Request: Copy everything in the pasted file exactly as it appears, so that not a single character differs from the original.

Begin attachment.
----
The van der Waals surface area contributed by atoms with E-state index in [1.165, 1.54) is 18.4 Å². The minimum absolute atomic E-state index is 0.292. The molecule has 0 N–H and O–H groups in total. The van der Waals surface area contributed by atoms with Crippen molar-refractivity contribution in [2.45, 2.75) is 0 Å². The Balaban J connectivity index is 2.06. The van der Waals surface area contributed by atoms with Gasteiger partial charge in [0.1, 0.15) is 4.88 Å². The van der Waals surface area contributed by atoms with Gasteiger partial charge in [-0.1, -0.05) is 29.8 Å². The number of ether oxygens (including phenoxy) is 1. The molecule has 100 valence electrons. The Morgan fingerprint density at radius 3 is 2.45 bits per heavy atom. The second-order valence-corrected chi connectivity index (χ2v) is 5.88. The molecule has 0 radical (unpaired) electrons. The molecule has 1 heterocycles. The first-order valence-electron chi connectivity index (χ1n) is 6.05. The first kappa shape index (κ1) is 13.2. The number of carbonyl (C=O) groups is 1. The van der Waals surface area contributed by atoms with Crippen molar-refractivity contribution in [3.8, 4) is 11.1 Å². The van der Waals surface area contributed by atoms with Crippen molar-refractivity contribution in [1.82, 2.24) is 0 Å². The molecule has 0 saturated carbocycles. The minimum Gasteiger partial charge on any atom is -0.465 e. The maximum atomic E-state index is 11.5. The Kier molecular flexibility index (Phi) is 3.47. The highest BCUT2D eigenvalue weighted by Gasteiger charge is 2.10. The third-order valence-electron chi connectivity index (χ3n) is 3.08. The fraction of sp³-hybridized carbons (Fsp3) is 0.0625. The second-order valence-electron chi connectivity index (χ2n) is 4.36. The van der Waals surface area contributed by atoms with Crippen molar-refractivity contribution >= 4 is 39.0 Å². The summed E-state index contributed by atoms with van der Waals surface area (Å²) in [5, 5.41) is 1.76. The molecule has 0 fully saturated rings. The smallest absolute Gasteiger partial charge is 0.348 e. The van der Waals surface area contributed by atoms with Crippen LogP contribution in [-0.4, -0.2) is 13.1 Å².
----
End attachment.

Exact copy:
The van der Waals surface area contributed by atoms with E-state index in [1.165, 1.54) is 18.4 Å². The minimum absolute atomic E-state index is 0.292. The molecule has 0 N–H and O–H groups in total. The van der Waals surface area contributed by atoms with Crippen molar-refractivity contribution in [2.45, 2.75) is 0 Å². The Balaban J connectivity index is 2.06. The van der Waals surface area contributed by atoms with Gasteiger partial charge in [0.1, 0.15) is 4.88 Å². The van der Waals surface area contributed by atoms with Gasteiger partial charge in [-0.1, -0.05) is 29.8 Å². The number of ether oxygens (including phenoxy) is 1. The molecule has 100 valence electrons. The Morgan fingerprint density at radius 3 is 2.45 bits per heavy atom. The second-order valence-corrected chi connectivity index (χ2v) is 5.88. The molecule has 0 radical (unpaired) electrons. The molecule has 1 heterocycles. The first-order valence-electron chi connectivity index (χ1n) is 6.05. The first kappa shape index (κ1) is 13.2. The number of carbonyl (C=O) groups is 1. The van der Waals surface area contributed by atoms with Crippen molar-refractivity contribution in [3.8, 4) is 11.1 Å². The van der Waals surface area contributed by atoms with Crippen molar-refractivity contribution in [1.82, 2.24) is 0 Å². The molecule has 0 saturated carbocycles. The minimum Gasteiger partial charge on any atom is -0.465 e. The maximum atomic E-state index is 11.5. The Kier molecular flexibility index (Phi) is 3.47. The highest BCUT2D eigenvalue weighted by Gasteiger charge is 2.10. The third-order valence-electron chi connectivity index (χ3n) is 3.08. The fraction of sp³-hybridized carbons (Fsp3) is 0.0625. The second-order valence-electron chi connectivity index (χ2n) is 4.36. The van der Waals surface area contributed by atoms with Crippen molar-refractivity contribution >= 4 is 39.0 Å². The summed E-state index contributed by atoms with van der Waals surface area (Å²) in [5, 5.41) is 1.76. The molecule has 0 fully saturated rings. The smallest absolute Gasteiger partial charge is 0.348 e. The van der Waals surface area contributed by atoms with Crippen LogP contribution in [-0.4, -0.2) is 13.1 Å².